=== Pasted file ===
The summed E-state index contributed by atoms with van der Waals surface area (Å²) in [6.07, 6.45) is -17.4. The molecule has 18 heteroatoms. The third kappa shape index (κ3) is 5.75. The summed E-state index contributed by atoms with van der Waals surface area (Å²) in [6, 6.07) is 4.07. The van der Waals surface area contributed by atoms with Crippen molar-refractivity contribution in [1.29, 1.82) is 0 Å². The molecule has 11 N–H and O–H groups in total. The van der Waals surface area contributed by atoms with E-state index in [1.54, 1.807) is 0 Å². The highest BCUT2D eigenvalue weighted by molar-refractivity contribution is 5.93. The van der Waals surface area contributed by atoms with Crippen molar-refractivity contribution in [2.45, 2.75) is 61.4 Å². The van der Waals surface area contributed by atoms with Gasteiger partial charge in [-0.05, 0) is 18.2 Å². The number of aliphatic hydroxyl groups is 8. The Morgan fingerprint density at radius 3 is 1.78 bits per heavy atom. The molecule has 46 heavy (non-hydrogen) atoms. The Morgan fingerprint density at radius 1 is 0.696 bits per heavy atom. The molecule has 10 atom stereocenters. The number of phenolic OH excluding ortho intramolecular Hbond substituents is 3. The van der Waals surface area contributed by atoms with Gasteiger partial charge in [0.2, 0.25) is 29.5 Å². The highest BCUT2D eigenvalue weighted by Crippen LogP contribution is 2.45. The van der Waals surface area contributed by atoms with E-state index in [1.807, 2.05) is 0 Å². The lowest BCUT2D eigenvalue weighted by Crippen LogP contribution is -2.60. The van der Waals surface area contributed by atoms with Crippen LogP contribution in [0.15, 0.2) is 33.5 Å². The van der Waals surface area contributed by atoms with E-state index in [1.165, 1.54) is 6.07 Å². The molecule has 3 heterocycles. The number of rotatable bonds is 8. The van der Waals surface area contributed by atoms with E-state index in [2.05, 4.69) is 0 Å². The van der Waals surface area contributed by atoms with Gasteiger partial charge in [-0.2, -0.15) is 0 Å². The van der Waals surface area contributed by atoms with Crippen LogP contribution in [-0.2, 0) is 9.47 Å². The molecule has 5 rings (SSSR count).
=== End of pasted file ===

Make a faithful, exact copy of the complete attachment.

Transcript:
The summed E-state index contributed by atoms with van der Waals surface area (Å²) in [6.07, 6.45) is -17.4. The molecule has 18 heteroatoms. The third kappa shape index (κ3) is 5.75. The summed E-state index contributed by atoms with van der Waals surface area (Å²) in [6, 6.07) is 4.07. The van der Waals surface area contributed by atoms with Crippen molar-refractivity contribution in [1.29, 1.82) is 0 Å². The molecule has 11 N–H and O–H groups in total. The van der Waals surface area contributed by atoms with E-state index in [1.54, 1.807) is 0 Å². The highest BCUT2D eigenvalue weighted by molar-refractivity contribution is 5.93. The van der Waals surface area contributed by atoms with Crippen molar-refractivity contribution in [2.45, 2.75) is 61.4 Å². The van der Waals surface area contributed by atoms with Gasteiger partial charge in [-0.05, 0) is 18.2 Å². The number of aliphatic hydroxyl groups is 8. The Morgan fingerprint density at radius 3 is 1.78 bits per heavy atom. The molecule has 46 heavy (non-hydrogen) atoms. The Morgan fingerprint density at radius 1 is 0.696 bits per heavy atom. The molecule has 10 atom stereocenters. The number of phenolic OH excluding ortho intramolecular Hbond substituents is 3. The van der Waals surface area contributed by atoms with Gasteiger partial charge in [0.2, 0.25) is 29.5 Å². The highest BCUT2D eigenvalue weighted by Crippen LogP contribution is 2.45. The van der Waals surface area contributed by atoms with E-state index in [1.807, 2.05) is 0 Å². The lowest BCUT2D eigenvalue weighted by Crippen LogP contribution is -2.60. The van der Waals surface area contributed by atoms with Crippen LogP contribution in [0.15, 0.2) is 33.5 Å². The van der Waals surface area contributed by atoms with E-state index in [1.165, 1.54) is 6.07 Å². The molecule has 3 heterocycles. The number of rotatable bonds is 8. The van der Waals surface area contributed by atoms with E-state index in [2.05, 4.69) is 0 Å². The van der Waals surface area contributed by atoms with Gasteiger partial charge in [-0.2, -0.15) is 0 Å². The van der Waals surface area contributed by atoms with Crippen LogP contribution in [-0.2, 0) is 9.47 Å². The molecule has 5 rings (SSSR count).